The Tribunal may well take account of authorities from Canada, the US and Australia, to guide its approach to applying its settlement approval power. These jurisdictions have analogous requirements for judicial approval of class settlements. While these may provide helpful guidance, they also present a cautionary tale of uncertainty, judicial rule-making and additional cost in seeking to navigate the respective approvals processes. Parties will pay close attention to the extent that these authorities are relied upon in the upcoming collective settlement hearing in the RoRo proceedings, where one of the five defendants has agreed a £1.5m settlement with the class representative in respect of its share of liability.

In cases where a settlement is reached before a claim is certified, a different procedure will be followed. Instead of certification, an application must be made for a collective settlement order (CSO), following which the parties may then apply for a CSAO meeting the same approval requirements set out above. Although the Government intended the CSO process to be enable businesses “to quickly and easily settle cases on a voluntary basis”, the requirements for a grant of a CSO are quite onerous and mirror the requirements for certification in a number of ways. As in the US, parties at an advanced stage of settlement negotiations before settlement may consider remaining neutral as to certification, rather than following the CSO process envisaged in legislation.

Finally, unlike opt-out collective actions, opt-in collective actions in the CAT can be settled without the CAT’s approval. The deadline for opting-in to the claim must have passed for such a settlement to be permitted.

The CAT’s approach to settlement in collective proceedings will be one of the key factors shaping the future direction of the collective proceedings regime.

Distribution and redress in collective settlements

When scrutinising a proposed settlement, the CAT will consider how the settlement funds will, in practice, be delivered to class members. The parties will need to submit a distribution plan as part of the CSAO process.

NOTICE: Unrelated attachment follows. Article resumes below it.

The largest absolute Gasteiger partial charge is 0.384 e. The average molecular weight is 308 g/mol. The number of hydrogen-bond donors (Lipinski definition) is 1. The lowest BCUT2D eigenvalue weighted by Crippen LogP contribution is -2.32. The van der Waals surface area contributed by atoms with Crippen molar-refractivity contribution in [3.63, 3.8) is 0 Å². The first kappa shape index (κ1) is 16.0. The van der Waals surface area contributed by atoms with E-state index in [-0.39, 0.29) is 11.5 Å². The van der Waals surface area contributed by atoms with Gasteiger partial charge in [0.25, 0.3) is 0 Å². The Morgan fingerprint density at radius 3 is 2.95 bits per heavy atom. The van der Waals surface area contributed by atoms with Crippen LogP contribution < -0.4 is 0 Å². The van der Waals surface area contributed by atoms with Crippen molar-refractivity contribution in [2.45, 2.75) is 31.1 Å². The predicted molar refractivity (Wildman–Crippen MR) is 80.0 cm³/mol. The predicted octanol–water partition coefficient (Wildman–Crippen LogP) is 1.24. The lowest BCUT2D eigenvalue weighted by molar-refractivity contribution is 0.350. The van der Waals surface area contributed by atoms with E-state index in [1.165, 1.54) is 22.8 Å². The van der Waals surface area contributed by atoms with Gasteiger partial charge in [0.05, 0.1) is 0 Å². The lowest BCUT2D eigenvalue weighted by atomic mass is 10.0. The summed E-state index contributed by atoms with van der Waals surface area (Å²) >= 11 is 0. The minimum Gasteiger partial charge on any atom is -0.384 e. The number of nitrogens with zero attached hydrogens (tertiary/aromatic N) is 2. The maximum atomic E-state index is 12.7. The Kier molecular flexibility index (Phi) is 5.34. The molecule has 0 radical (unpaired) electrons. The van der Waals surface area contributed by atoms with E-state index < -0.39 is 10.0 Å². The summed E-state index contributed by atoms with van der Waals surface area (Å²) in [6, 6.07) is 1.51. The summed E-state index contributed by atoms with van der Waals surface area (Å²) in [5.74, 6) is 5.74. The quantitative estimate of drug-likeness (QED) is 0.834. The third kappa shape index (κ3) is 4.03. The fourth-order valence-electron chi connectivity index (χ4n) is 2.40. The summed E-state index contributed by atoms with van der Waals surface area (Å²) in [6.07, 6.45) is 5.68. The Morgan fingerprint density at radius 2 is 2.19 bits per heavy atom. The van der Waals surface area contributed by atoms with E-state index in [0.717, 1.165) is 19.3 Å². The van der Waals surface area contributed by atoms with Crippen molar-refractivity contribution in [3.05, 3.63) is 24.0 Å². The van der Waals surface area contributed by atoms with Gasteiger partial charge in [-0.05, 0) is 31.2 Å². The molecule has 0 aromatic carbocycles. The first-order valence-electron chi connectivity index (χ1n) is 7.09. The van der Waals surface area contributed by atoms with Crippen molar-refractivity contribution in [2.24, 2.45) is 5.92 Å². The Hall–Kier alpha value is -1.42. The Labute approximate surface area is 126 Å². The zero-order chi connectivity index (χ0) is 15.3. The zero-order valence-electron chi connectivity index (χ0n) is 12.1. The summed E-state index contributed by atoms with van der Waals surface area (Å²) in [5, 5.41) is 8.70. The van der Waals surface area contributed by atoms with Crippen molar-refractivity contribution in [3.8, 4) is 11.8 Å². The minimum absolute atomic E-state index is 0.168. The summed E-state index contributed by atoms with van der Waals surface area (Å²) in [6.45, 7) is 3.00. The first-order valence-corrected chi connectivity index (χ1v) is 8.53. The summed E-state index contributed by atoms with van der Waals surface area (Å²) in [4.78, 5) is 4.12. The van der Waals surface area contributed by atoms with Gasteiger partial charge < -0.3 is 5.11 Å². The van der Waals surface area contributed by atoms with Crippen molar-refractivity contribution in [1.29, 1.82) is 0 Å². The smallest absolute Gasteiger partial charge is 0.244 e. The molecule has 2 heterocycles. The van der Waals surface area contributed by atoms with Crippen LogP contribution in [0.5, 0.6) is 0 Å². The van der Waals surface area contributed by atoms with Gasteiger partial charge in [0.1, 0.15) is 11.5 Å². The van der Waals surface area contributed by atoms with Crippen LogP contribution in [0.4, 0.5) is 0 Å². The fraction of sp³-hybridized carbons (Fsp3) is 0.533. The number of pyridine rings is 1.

Here, the interests of the parties may differ. The settlement rules in the CAT specifically state that a settlement term allowing for unclaimed settlement sums to revert to a defendant will not itself be considered unreasonable. The possibility of ‘clawing back’ unclaimed settlement sums is an important incentive for defendants to settle, which is not available in relation to unclaimed damages post-trial (which will be distributed to charity in accordance with the cy-prės doctrine). Therefore, a settling defendant that has agreed a clawback provision may be content to see a large pool of unclaimed damages, if it has agreed that these can be clawed back as part of the settlement agreement.

To date, there has been limited consideration of distribution of damages in CAT collective proceedings. While some certification judgments have discussed distribution methods, the Supreme Court has recognised that the question of distribution is best addressed at a later stage, such as when the size of the class and a payment are known. Settlements are likely to provide an opportunity for class representatives to test innovative payment and distribution strategies

In multi-party claims, it may be that early settlements do not require a detailed distribution plan. For example, the proposed settlement agreed with one defendant in the RoRo claim details that the settlement money will be held in escrow until the litigation is resolved against the other defendants. But for other claims, the settlement proposal will need to contain detailed distribution mechanics, including means of supervising the distribution of funds to class members. Parties should look to the successful distribution mechanisms in FCA-sanctioned, ad hoc and insolvency redress schemes for guidance on redress.

Strategic and practical considerations – 9 key factors

Adopting a calculated and robust settlement strategy is crucial for any party involved in collective proceedings in the CAT. In view of the unique settlement approval requirements for these claims, we set out below key factors for parties to consider when approaching settlement in CAT collective proceedings.

By their nature, (alleged) infringements of competition law often give rise to claims from different angles, with claimants from different levels of the supply chain and in multiple jurisdictions. Consider how settlement of collective proceedings in the CAT might impact (or prompt) other related claims. Frame the terms of the settlement appropriately. Are there members of the class who have opted-out of the class action?